Wojciech Regula: An iOS zero-day, patched in the recent iOS 13.5 beta, is a sandbox escape that can be exploited to steal a user's text messages. Regula explains in this short blog post.

Who is Dmitry Badin, the GRU hacker indicted by Germany over the Bundestag hacks?
Bellingcat: This week, German media reported that federal prosecutors have issued an arrest warrant for Dmitry Badin, accused of hacking into the German parliament in 2015. Investigative journalists Bellingcat look at Badin, and his connections to Russia — and its infamous APT28 group. Germany previously blamed Russia for the attacks.
Apple's copyright lawsuit has created a 'chilling effect' on security research
Vice: Speaking of Apple... the tech giant's lawsuit against Corellium has caused a chill among security researchers, who say they are scared to buy, use or even talk about Corellium's iPhone emulation software. Apple brought a case against Corellium, accusing the company of infringing its copyright. But several researchers have "expressed fear of retribution from Apple for using Corellium." Ultimately, if that means fewer bugs submitted as a result, that's going to hurt Apple's security posture.

A look at the tactics, techniques and procedures of the Maze ransomware
FireEye: Security firm FireEye did a deep-dive on the Maze ransomware, a data-stealing malware that's believed to be one of, if not the first ransomware strains that also exfiltrates data from a network. If a victim doesn't pay, the files are published. Maze has inspired a whole new kind of ransomware group. FireEye explains how the ransomware works, how it spreads, and what you can do to mitigate an attack.
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CAM4 adult cam site exposes 11 million emails and private chats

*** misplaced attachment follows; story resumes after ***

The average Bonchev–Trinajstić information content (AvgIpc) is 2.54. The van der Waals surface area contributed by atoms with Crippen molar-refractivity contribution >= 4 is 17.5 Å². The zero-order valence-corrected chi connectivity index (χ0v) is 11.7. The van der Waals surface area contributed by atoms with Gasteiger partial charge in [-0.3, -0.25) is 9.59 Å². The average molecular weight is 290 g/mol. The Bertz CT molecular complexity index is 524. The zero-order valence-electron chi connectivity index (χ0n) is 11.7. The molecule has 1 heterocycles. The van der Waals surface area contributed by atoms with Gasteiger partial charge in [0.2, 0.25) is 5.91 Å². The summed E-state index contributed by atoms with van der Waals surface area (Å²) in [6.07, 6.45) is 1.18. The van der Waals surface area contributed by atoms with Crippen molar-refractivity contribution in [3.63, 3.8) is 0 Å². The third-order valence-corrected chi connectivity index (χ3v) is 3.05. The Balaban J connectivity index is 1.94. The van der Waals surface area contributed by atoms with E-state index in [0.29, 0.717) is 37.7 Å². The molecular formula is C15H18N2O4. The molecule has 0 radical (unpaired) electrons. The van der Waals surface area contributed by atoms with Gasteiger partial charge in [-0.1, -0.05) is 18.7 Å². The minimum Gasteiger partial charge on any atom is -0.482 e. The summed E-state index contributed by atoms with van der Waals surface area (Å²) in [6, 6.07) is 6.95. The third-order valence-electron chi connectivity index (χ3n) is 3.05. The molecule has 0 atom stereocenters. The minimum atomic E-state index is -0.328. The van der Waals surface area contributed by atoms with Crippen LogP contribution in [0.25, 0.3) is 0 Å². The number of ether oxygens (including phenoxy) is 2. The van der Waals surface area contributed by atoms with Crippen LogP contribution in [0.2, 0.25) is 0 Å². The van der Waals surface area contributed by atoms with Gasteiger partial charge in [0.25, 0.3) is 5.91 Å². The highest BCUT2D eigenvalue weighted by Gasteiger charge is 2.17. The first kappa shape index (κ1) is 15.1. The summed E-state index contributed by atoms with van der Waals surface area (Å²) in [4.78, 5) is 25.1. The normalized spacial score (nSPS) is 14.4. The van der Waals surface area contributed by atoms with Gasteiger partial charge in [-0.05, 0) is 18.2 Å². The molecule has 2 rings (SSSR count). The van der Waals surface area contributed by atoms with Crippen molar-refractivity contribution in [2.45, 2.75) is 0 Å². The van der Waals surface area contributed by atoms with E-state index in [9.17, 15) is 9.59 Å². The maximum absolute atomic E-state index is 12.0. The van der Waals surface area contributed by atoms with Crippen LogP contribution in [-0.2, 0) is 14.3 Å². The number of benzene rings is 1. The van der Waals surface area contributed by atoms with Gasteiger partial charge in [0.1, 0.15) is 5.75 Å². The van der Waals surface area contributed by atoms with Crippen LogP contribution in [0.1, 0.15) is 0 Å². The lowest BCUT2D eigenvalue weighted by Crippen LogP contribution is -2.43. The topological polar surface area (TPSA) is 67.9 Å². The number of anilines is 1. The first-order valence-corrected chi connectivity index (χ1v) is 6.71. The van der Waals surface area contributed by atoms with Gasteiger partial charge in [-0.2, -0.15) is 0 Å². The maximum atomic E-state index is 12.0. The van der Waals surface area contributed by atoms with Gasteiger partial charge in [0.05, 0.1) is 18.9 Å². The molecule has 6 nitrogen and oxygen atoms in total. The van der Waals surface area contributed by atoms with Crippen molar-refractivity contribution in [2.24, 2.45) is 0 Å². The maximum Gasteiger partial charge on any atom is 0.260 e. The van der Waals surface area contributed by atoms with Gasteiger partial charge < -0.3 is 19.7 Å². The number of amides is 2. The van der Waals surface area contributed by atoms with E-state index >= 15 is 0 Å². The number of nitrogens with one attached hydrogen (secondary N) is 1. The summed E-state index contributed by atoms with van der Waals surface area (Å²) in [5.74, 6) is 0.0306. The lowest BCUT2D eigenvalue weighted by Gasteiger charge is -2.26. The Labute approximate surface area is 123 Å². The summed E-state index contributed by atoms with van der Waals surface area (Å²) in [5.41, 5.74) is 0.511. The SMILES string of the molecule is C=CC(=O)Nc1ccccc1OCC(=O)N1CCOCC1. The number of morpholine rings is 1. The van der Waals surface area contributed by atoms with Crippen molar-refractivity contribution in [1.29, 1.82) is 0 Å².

Adult live streaming website CAM4 exposed terabytes of personally identifiable data of its members and users, stored on a database with close to 11 billion records. The database wasn't protected with a password. Some records even contained payment data, a report said. This is one of the worst kinds of breach a consumer can face, given the blackmail factor.

Apple, Google ban use of location tracking in contact tracing apps
Apple and Google said governments and public health authorities are forbidden from building apps that use its joint-contact tracing API to also collect location data. Some U.S. states say they need access to location data, but the two tech giants are balking at the idea. Apple and Google's system, which uses nearby Bluetooth signals to match potential COVID-19 exposures, have already said that location tracking of coronavirus doesn't work and needlessly drains the battery.

WeChat, but they watch
Citizen Lab has a new report out looking at WeChat. The research shows that the millions of users outside China are secretly "training" its censorship system it uses inside China. Using file hash surveillance, the messaging app takes a digital signature from files or photos it thinks are politically sensitive inside China and blocks those messages from going through to Chinese users.
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A couple of good things this week:

Censys, the internet scanning search engine, has a new online home Wi-Fi network scanner, which quickly identifies any risks on your home network — like leaky ports or exposed devices. It's a perfect time to check, since so many are still working from home.

And while hacker summer camp was canceled this year, you can still feel like you're there.
If you want to nominate some good news from the week, feel free to reach out.
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Meet this week's cyber cat, Reggie. Unlike the companies that get hacked, Reggie really does take your security seriously. Thanks to Tonya R. for the submission!
Send in your quarantine cyber cats! All cyber cats will be featured in an upcoming newsletter. You can always send them in here
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That's all for now. Thanks for reading! If you have any feedback, drop it in the the suggestion box. Have a great week — stay safe and healthy. See you next Sunday.